September 23, 2013 // Uncategorized

Pope, in Sardinia, denounces globalization and unemployment

By Francis X. Rocca

Pope Francis waves from the popemobile as he arrives to lead an encounter with youth in Cagliari, Sardinia, Sept. 22. (CNS photo/Paul Haring)

VATICAN CITY (CNS) — Visiting an Italian region especially hard hit by the European economic crisis, Pope Francis blamed high unemployment on globalization driven by greed and said those who give charitable aid to the poor must treat their beneficiaries with dignity.

“We want a just system, a system that lets all of us get ahead,” the pope said Sept. 22, in his first address during a full day on the Italian island of Sardinia. “We don’t want this globalized economic system that does us so much harm. At its center there should be man and woman, as God wants, and not money.”

Sardinia has an overall unemployment rate of nearly 20 percent, rising to nearly 50 percent among young adults.

Before speaking to a crowd of about 20,000 near the Cagliari city port, Pope Francis heard a series of speeches in greeting, including one from an unemployed father of three, who spoke of how joblessness “wears you out to the depths of your soul.”

In response, the pope discarded his prepared remarks and told his audience what he said “comes to me in my heart seeing you in this moment.”

Pope Francis recalled the struggles of his immigrant Italian father in 1930s Argentina.

“They lost everything. There was no work,” he said. “I was not born yet, but I heard them speak about this suffering at home. I know this well. But I must tell you: courage.”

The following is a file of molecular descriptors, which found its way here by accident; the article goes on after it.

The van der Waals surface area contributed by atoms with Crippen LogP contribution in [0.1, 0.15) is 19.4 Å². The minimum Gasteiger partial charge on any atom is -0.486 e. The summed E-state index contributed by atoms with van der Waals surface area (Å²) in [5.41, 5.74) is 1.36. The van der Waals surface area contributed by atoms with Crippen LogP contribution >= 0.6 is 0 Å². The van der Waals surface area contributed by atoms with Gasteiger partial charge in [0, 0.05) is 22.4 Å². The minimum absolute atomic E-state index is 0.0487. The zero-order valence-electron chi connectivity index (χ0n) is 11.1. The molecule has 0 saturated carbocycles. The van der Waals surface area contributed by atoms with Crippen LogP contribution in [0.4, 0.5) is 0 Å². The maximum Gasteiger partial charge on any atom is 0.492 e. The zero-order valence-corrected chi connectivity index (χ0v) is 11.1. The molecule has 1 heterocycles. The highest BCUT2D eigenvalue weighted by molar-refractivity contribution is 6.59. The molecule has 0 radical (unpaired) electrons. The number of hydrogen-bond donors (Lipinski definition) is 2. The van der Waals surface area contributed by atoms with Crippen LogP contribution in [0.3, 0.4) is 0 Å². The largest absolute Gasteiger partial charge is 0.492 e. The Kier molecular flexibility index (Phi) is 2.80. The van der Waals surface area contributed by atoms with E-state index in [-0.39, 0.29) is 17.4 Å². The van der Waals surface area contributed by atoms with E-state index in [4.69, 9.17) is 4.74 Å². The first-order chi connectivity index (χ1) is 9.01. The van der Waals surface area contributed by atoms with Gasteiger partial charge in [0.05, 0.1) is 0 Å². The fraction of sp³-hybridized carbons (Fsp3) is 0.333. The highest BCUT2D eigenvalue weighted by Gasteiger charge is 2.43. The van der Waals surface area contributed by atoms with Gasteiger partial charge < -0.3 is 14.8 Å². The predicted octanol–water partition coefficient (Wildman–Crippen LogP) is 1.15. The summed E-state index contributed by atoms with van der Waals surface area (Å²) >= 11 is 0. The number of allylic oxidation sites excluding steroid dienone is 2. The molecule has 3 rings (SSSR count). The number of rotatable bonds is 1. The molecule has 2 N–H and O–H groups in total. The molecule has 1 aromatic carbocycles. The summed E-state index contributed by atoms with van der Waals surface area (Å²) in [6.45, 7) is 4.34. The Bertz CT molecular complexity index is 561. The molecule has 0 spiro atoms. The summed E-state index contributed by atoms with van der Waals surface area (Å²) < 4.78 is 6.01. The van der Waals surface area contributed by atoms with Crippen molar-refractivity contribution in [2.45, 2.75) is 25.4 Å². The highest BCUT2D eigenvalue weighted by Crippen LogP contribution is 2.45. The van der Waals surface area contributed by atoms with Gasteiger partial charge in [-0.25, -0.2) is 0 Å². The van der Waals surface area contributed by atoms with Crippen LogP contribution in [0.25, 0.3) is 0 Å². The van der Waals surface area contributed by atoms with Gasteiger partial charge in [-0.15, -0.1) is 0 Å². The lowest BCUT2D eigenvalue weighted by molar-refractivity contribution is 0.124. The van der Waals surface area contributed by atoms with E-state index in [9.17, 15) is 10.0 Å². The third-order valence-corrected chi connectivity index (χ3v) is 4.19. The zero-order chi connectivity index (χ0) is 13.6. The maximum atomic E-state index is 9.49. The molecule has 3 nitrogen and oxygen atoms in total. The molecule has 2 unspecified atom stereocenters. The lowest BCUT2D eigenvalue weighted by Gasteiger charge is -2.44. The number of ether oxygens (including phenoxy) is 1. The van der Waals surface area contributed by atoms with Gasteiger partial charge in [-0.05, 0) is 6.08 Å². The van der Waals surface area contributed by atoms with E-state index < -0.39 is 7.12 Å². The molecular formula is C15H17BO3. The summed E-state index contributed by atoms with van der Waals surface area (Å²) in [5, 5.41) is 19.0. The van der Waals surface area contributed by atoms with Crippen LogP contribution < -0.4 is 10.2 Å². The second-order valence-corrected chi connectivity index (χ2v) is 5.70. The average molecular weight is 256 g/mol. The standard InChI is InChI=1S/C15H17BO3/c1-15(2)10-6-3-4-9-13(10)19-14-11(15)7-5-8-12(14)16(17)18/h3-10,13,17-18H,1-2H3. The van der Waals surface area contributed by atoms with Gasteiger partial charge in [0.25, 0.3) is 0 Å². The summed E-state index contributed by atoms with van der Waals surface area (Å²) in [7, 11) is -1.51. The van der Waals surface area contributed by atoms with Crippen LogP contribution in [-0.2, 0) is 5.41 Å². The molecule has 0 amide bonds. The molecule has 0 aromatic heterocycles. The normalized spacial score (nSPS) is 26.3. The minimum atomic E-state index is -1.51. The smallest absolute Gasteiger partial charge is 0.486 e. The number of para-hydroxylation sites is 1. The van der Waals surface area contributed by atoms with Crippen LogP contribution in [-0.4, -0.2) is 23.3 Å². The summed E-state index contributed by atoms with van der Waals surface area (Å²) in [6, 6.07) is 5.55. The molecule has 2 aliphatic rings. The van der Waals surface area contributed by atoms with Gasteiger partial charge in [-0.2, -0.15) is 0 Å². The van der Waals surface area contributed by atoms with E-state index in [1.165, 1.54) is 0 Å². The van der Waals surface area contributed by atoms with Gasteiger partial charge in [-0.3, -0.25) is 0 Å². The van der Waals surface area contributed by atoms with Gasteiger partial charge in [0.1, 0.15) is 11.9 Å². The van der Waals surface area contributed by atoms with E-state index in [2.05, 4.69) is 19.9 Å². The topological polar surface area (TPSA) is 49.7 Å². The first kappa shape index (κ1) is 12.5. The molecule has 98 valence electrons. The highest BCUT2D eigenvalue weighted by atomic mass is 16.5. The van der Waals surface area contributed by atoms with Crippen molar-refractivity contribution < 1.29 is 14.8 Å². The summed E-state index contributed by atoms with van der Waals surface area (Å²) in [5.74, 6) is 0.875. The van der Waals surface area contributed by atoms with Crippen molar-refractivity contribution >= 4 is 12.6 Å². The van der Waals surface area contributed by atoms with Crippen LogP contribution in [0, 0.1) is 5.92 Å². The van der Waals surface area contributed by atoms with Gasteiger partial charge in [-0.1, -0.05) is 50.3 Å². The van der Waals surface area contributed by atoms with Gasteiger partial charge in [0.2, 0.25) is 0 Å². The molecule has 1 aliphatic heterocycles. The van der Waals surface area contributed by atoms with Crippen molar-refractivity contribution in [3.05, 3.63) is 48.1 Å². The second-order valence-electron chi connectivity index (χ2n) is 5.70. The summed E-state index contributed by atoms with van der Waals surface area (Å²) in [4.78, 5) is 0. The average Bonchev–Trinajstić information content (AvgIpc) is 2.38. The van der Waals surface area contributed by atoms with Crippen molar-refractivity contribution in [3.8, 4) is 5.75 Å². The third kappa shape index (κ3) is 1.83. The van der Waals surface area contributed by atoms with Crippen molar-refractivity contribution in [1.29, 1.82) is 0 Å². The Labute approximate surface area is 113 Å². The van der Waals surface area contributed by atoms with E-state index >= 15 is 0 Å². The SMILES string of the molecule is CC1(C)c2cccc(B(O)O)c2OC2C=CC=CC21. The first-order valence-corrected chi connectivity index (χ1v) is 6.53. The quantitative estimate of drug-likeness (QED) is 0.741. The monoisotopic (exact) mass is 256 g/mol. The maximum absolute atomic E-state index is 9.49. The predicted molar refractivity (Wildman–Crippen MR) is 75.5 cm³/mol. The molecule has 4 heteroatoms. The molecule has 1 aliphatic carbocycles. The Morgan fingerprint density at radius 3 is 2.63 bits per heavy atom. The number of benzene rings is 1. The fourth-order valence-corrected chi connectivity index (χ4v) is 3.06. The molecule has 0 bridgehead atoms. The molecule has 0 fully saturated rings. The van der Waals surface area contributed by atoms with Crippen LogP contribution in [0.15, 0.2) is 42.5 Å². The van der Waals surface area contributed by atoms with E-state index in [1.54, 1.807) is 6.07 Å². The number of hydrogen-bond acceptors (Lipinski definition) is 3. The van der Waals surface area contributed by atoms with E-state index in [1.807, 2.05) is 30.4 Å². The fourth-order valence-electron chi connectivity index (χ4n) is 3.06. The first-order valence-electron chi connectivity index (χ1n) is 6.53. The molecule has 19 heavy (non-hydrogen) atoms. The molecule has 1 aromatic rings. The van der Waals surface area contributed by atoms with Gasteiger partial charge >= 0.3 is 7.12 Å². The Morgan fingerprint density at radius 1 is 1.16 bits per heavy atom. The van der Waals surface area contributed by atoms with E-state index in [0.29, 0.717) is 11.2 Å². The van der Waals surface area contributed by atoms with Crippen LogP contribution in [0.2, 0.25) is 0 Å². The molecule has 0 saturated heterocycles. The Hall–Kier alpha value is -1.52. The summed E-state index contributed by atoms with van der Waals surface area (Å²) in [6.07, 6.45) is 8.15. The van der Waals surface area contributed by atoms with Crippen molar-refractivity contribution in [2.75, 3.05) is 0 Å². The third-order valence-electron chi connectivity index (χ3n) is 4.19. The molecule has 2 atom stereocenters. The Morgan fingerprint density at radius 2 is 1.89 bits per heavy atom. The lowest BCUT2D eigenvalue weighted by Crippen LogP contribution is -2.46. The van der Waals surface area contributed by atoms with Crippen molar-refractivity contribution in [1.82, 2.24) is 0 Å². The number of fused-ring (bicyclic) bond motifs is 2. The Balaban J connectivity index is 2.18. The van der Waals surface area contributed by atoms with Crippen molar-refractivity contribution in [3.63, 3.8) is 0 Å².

The pope said he knew that his preaching alone would mean little to those in difficulty.

“I must do everything I can so that this word ‘courage’ is not a pretty fleeting word, not only the smile of (a) cordial church employee,” he said. “I want this courage to come out from inside and push me to do all I can as a pastor, as a man. We must all face this historic challenge with solidarity and intelligence.”

The pope said that the current economic crisis was the “consequence of a global choice, of an economic system that led to this tragedy, an economic system centered on an idol, which is called money.”

In his undelivered remarks, which the pope said should be considered “as if they had been spoken,” he thanked those entrepreneurs who, “in spite of everything, have not ceased to commit themselves, to invest and take risks to guarantee employment.”

The pope emphasized the need for “dignified work,” lamenting that that crisis had led to an increase in “inhumane work, slave labor, work without fitting security or without respect for creation.”

Pope Francis said that a commitment to the natural environment could actually stimulate job creation in fields such as energy, environmental protection and forestry.

The pope celebrated Sunday Mass in a square outside the Sanctuary of Our Lady of Bonaria, the namesake of his native city of Buenos Aires. Pope Francis originally announced his trip to Sardinia to venerate the statue of Mary there.

Calling for solidarity with the neediest in society, the pope concluded his homily by urging his listeners to “see our brothers and sisters with the gaze of the Madonna, she who invites us to be true brothers.”

At an afternoon gathering with poor people and prisoners who had been taken to the Cagliari cathedral, Pope Francis had strong words for those who practice charity in the wrong spirit.

“Charity is not simply welfare, much less welfare to soothe one’s conscience,” he said. “That’s not love, right? It’s business, a transaction. Love is free.

“Sometimes one finds arrogance, too, in those who serve the poor,” the pope said. “Some make themselves pretty, they fill their mouths with the poor; some exploit the poor in their own interests or those of their group.

“This is a grave sin, because it means using the needy, those in need, who are the flesh of Jesus, for my vanity,” the pope said. “It would be better for these people to stay home.”

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